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China data remains robust
- Chinese Total Social Financing (TSF, the broadest measure of credit provision in the economy), increased 13.5% year on year in September, the seventh consecutive monthly advance, driven by a tripling of local government bond issuance versus a year ago and a rise in long-term household loans (primarily mortgages) to a 20-month high.
- Chinese exports rose +9.9% year on year in September, roughly in line with expectations, whilst imports leaped +13.2%, well ahead of expectations on surging domestic demand. Hence, the trade surplus came in at a smaller-than-expected US$37bn.
US data also upbeat
- September US retail sales jumped 1.4% on the control group measure (ex autos, gasoline and building materials), well ahead of expectations. The NFIB small business survey jumped to 104.0, the highest reading since February.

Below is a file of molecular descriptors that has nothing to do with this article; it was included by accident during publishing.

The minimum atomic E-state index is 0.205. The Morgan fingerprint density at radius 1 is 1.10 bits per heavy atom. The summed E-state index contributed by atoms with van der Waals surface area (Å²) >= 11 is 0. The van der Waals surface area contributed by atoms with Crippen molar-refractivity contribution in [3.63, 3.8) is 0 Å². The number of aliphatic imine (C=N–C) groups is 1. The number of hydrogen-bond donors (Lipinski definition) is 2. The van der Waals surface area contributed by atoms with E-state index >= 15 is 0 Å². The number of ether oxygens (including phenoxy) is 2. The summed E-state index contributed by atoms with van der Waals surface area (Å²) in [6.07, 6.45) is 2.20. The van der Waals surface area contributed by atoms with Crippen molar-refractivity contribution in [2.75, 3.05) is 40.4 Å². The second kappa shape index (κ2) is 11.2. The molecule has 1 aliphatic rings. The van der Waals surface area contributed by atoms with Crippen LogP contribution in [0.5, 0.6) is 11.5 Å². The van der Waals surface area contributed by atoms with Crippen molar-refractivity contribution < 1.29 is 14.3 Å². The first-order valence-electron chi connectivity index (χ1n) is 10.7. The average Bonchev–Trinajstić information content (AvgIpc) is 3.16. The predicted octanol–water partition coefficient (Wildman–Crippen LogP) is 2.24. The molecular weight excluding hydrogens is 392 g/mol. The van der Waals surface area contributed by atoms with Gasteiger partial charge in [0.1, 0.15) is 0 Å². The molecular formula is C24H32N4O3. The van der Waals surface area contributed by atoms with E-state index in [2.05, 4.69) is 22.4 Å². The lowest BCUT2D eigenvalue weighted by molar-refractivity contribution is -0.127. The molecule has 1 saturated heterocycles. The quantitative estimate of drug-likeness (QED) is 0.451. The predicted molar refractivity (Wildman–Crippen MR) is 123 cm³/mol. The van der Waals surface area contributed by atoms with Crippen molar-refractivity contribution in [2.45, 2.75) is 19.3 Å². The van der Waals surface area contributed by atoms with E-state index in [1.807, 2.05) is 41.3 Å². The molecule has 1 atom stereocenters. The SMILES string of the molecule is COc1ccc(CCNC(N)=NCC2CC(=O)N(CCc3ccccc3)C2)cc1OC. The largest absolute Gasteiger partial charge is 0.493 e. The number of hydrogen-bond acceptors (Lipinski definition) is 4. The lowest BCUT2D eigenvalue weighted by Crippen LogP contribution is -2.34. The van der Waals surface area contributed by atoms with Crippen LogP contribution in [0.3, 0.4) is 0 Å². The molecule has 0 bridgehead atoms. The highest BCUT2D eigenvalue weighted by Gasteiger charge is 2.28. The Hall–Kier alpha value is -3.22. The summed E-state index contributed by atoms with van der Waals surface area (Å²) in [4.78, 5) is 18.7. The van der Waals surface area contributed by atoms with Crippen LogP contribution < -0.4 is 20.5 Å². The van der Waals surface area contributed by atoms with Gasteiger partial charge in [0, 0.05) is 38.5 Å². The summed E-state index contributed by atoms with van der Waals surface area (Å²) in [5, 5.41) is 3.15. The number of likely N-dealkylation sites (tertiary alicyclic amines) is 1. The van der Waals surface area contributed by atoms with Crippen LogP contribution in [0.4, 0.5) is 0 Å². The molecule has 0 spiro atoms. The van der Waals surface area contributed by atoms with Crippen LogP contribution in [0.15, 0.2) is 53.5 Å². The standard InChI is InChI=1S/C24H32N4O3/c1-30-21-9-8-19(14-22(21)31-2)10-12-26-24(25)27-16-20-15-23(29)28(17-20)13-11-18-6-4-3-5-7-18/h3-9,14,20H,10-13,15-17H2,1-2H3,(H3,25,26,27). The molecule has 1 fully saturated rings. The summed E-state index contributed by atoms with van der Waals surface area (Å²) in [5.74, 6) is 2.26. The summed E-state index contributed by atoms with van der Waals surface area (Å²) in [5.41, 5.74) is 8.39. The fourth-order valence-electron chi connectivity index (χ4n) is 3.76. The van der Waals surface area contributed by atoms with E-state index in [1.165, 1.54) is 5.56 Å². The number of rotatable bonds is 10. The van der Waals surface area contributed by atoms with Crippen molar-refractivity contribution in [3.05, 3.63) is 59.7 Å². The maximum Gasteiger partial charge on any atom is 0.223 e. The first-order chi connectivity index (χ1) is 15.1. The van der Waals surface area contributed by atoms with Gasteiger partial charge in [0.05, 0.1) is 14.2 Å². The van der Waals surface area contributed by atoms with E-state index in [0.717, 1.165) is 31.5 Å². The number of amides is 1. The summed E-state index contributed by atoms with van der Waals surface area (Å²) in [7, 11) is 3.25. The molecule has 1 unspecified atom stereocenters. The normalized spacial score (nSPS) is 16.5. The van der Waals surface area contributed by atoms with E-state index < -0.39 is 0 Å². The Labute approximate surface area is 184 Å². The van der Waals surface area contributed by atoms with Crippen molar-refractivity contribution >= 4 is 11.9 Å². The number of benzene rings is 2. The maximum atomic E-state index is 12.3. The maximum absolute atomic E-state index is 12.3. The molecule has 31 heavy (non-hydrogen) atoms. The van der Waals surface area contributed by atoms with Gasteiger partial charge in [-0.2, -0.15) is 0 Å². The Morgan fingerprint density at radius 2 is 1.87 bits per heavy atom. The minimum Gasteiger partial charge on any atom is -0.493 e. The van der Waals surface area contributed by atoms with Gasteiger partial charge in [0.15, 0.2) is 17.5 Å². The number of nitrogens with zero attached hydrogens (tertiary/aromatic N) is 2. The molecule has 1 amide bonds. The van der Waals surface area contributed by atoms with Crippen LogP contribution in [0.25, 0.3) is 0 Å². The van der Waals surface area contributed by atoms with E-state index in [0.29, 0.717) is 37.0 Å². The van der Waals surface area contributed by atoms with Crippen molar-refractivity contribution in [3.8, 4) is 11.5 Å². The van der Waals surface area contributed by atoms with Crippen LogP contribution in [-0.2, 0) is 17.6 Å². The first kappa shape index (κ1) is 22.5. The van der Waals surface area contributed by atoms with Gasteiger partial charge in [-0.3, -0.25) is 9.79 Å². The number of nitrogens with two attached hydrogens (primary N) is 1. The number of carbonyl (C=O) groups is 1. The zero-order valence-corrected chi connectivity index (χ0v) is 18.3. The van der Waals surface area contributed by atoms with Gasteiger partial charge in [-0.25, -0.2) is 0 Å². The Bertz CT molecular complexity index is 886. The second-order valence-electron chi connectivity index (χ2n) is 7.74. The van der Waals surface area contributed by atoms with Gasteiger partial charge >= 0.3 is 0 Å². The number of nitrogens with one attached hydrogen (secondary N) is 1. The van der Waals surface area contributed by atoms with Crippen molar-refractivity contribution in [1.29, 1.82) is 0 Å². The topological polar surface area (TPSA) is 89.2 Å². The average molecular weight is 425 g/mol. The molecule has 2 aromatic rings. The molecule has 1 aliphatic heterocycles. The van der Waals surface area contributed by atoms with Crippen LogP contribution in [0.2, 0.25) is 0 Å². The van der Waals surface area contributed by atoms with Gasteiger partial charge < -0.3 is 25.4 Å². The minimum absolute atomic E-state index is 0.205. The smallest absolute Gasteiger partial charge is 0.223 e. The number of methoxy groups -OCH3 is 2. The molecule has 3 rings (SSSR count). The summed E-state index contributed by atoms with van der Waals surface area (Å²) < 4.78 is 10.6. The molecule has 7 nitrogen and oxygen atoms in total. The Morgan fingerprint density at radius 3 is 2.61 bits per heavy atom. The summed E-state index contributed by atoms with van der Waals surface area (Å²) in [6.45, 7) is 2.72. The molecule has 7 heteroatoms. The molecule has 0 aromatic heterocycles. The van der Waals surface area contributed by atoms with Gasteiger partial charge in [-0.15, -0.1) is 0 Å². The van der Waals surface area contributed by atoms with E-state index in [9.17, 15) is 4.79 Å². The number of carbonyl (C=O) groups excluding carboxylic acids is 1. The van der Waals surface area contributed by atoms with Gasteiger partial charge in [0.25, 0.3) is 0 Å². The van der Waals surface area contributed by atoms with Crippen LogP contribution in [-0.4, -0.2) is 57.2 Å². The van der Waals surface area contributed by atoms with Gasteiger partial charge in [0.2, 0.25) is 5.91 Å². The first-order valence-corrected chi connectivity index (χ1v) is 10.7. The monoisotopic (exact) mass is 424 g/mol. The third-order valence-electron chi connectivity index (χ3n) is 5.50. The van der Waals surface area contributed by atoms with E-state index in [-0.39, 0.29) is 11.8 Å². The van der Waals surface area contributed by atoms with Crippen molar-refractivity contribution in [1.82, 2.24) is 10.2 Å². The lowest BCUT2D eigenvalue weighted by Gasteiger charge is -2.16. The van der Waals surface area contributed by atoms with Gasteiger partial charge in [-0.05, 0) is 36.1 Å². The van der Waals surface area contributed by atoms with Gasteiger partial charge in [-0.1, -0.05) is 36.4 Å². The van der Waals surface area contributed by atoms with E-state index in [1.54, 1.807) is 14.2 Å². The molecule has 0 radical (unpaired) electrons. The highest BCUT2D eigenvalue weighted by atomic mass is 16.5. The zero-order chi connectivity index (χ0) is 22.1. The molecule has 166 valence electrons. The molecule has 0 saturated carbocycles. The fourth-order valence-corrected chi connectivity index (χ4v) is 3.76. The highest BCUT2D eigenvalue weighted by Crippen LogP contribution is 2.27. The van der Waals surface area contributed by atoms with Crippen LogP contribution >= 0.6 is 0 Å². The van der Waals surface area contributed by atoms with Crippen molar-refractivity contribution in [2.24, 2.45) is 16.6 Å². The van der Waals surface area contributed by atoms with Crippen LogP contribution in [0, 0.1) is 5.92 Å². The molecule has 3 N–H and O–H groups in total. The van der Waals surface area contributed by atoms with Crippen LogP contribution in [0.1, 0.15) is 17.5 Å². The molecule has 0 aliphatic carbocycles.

- The bellwether Philly Fed survey also materially exceeded expectations at 32.3 in October (14.8 expected, 15.0 prior). Industrial production, however, disappointed, contracting -0.6% in September vs expectation for a +0.5% increase.
UK unemployment rises; sovereign rating downgraded
- The UK unemployment rate rose 0.2pp to 4.5% in the three months to August although the rise was in part due to a methodological change. Unemployment is likely to rise significantly in the coming months.
- Moody’s downgraded the UK’s sovereign rating to Aa3, estimating that the country has seen the sharpest peak-to-trough contraction in the entire G20. The ratings agency also commented that “the quality of the UK’s legislative and executive institutions has diminished in recent years”.
Equities choppy; the previous week’s rally loses momentum
- Global equities moved sideways as expectations for a fiscal stimulus package in the US prior to the General Election receded and polls in some of the swing states started to narrow. European equities notably underperformed as new Covid-19 cases accelerated.
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